Multiplied; the number of believers multiplied through the word, which was sown, as seed is scattered abroad. So true it is, that persecutors, by their pulling down of the church, do but build it up. But the word of God grew and multiplied. The number of those who were converted by it, and embraced and professed it, increased; otherwise the word is the same, whether the professors of it be more or fewer; and this it did, notwithstanding the persecution raised against it by Herod whilst he was living; and after his death, it still gained more ground, met with less opposition, and was more freely professed. {12} But the {s} word of God grew and multiplied.

(12) Tyrants build up the Church by destroying it.

(s) Those that heard the word of God.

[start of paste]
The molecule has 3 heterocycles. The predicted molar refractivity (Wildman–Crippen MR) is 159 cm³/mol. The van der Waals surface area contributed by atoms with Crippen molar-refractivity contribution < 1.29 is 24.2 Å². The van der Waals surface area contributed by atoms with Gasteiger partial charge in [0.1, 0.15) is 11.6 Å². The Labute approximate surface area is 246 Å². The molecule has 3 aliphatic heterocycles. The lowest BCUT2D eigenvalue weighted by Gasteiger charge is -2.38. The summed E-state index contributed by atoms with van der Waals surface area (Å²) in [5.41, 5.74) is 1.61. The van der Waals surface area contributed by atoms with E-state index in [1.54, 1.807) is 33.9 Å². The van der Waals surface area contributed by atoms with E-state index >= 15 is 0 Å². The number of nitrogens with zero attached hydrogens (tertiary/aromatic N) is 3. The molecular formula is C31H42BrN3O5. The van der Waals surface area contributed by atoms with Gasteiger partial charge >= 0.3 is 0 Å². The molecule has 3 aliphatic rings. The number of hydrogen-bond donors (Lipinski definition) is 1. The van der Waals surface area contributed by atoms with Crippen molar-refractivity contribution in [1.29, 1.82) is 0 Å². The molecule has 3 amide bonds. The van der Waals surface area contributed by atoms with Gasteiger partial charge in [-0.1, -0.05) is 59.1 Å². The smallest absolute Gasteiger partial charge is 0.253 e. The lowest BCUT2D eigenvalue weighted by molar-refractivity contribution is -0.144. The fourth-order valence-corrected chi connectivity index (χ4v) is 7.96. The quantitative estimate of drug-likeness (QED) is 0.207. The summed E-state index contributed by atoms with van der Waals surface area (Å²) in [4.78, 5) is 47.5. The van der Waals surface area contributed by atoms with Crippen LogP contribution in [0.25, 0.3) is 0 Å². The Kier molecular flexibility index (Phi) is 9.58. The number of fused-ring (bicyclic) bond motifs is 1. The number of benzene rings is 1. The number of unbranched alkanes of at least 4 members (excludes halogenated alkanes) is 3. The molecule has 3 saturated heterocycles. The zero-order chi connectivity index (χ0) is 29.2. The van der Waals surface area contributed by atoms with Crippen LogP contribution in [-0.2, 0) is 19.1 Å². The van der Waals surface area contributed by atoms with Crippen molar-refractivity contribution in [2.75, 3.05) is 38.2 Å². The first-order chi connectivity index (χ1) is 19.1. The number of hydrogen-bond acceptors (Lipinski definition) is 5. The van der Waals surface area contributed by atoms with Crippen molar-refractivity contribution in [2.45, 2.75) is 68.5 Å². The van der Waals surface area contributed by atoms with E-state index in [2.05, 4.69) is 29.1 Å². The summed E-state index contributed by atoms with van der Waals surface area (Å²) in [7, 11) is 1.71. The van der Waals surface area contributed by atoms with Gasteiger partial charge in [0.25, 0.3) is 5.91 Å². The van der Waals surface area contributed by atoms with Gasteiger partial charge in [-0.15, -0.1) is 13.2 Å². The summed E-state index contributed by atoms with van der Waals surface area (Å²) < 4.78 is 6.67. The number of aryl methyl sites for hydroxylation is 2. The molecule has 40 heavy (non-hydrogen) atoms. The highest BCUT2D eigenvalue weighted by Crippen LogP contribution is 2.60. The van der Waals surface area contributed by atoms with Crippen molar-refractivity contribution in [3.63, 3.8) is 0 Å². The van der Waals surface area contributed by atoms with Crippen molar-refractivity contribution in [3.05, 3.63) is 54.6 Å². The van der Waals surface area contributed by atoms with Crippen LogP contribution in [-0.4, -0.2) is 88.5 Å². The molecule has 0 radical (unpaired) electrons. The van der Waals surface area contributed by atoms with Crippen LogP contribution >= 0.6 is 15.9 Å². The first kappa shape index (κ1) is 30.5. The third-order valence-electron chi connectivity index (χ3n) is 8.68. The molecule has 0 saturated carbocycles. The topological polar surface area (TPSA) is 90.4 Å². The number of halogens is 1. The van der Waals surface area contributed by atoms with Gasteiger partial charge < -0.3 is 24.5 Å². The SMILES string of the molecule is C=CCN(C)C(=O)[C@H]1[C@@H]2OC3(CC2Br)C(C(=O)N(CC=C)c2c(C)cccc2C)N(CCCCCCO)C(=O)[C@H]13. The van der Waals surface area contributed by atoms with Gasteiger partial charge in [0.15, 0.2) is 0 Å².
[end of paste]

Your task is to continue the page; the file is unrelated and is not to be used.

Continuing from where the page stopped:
Acts 12:24. A contrast—full of significance in its simplicity—to the tragical end of the persecutor: the divine doctrine grew (in diffusion) and gained in number (of those professing it). Comp. Acts 6:7, Acts 19:20.Acts 12:24. δὲ, marking the contrast, not only between the death of the persecutor and the growth of the Word, but also between the persecution and the vitality of the Church.—ηὔξανε καὶ ἐπληθ. imperfects, marking the continuous growth in spite of all obstacles; cf. Luke 8:11, Matthew 13:32, 2 Corinthians 9:10.24. But the word of God grew and multiplied] Cp. Acts 6:7 and Acts 19:20. “The seed is the word,” said Christ, and so the Christian historian tells us that the word was as seed, when it was cast forth diligently it waxed and brought forth fruitVerse 24. - The word of God grew and multiplied in Jerusalem and the neighborhood, in spite of Agrippa's persecution. The blood of the martyr James was the seed of the Church, and the speedy vengeance taken by God upon the persecuter doubtless gave fresh courage to his people to confess the Name of Jesus Christ. As regards the preceding account of Herod Agrippa's death, it is corroborated in the most remarkable manner by the narrative in Josephus ('Ant. Jud.,' 19. 8:2). He there tells that when he had been three years King of all Judaea (see ver. 1, note) he went to Caesarea. And that on occasion of a festival celebrated "for the safety of Caesar" (some think to celebrate his return from Britain, while others, as Wieseler, think that they were the ordinary Quinquennalia, celebrated in the provinces), he exhibited games and spectacles in honor of Claudius. On the second day of these games, when a vast number of people were assembled in the theatre, Agrippa can? m, clothed in a garment wholly made of silver, which reflected the rays of the morning sun with a most dazzling and awful brilliancy. Whereupon his flatterers cried out that he was a god, and offered prayer to him. The king, he adds, did not rebuke them nor reject their impious flattery, he was presently seized with a violent pain in his bowels, which soon became so intense that he was carried out of the theatre to his palace, and expired after five days of excruciating pain. It is curious that in the above account Josephus says that Agrippa saw an owl sitting over his head, which he recognized as a messenger (ἄγγελον) of evil to him. Eusebius, quoting Josephus Eccl. Hist.,' 2. 10.), leaves out the owl, and says that Agrippa saw an angel sitting over his head, whom he recognized as the cause of his sufferings. Whiston, in a note, seeks to exonerate Eusebius from unfairness in the quotation by suggesting that the manuscript of Eusebius is in this place corrupt; but Bede quotes Josephus just as Eusebius does, unless perchance he is quoting him at second hand from Eusebius.